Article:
With all due respect, you are diverting the blame from reality. It is China who is threatening the peace in Asia with their blatant disregard to the sovereignty and territorial integrity of it’s neighbors. You can just imagine if the US is not in the picture you may be speaking Mandarin right now and bowing to your master the Chinese. And don’t even tell us to be very careful of the US. We know who our friends are and it is definitely NOT your masters the Chinese!

      And blaming the US because Japan attacked them during WWII???? What planet did you come from? Don’t distort history. You are insulting my forefathers who fought and sacrificed their lives during the war together with the Americans! You must be one misguided hack.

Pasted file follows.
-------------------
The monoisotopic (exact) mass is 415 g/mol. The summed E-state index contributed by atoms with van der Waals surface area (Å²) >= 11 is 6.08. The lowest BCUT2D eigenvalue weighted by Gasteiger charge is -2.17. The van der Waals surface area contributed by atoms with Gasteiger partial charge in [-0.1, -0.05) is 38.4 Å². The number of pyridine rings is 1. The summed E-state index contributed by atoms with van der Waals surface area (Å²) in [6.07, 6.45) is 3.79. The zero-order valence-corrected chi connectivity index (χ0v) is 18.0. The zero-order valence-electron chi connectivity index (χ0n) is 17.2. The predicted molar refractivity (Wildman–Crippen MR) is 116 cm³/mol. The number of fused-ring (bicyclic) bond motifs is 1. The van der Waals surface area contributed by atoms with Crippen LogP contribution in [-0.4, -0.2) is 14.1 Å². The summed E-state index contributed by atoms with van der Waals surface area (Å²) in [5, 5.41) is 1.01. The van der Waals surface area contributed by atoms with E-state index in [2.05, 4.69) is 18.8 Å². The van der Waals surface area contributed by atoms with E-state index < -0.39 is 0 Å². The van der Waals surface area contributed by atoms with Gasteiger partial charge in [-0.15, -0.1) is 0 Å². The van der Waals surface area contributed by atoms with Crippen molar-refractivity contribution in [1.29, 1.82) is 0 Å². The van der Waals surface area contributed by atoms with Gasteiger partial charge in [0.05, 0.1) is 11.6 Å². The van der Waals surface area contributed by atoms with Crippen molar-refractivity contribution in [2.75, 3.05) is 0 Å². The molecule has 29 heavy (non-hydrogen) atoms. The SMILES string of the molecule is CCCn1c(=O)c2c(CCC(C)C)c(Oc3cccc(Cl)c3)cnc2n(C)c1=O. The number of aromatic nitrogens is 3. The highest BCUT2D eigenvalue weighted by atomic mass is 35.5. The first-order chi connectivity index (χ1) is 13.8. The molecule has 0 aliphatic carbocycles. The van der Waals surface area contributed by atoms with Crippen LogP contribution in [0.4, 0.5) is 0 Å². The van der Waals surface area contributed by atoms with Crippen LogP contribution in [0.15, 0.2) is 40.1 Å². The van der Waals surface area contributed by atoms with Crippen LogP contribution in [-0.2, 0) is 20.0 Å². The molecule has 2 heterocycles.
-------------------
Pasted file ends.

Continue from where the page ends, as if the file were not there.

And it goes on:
• ROM OSOR

        China do doubt is a rogue and arrogant neighbor, now is occupying our territories and we should do our means to stop it. China is hurting even killing our manufacturing sector because of their cheap products coming in to a large degree illegally. Illegal drugs manufacturers caught in our country were mostly Chinese, and they are exposing our poor kababayan as courier.

        But to think that the American would like to come in to “help” us??? Please know their agenda!!!

        Sad to say that the “History” we know was written by powerful and war victors. Your humble friend is not distorting history, it is the history full of distortions which we have to correct.

        The truth was that the Japanese was forced for reason by the US to declared war. See some pieces of info/timeline below. (please note that the below texts are not mine)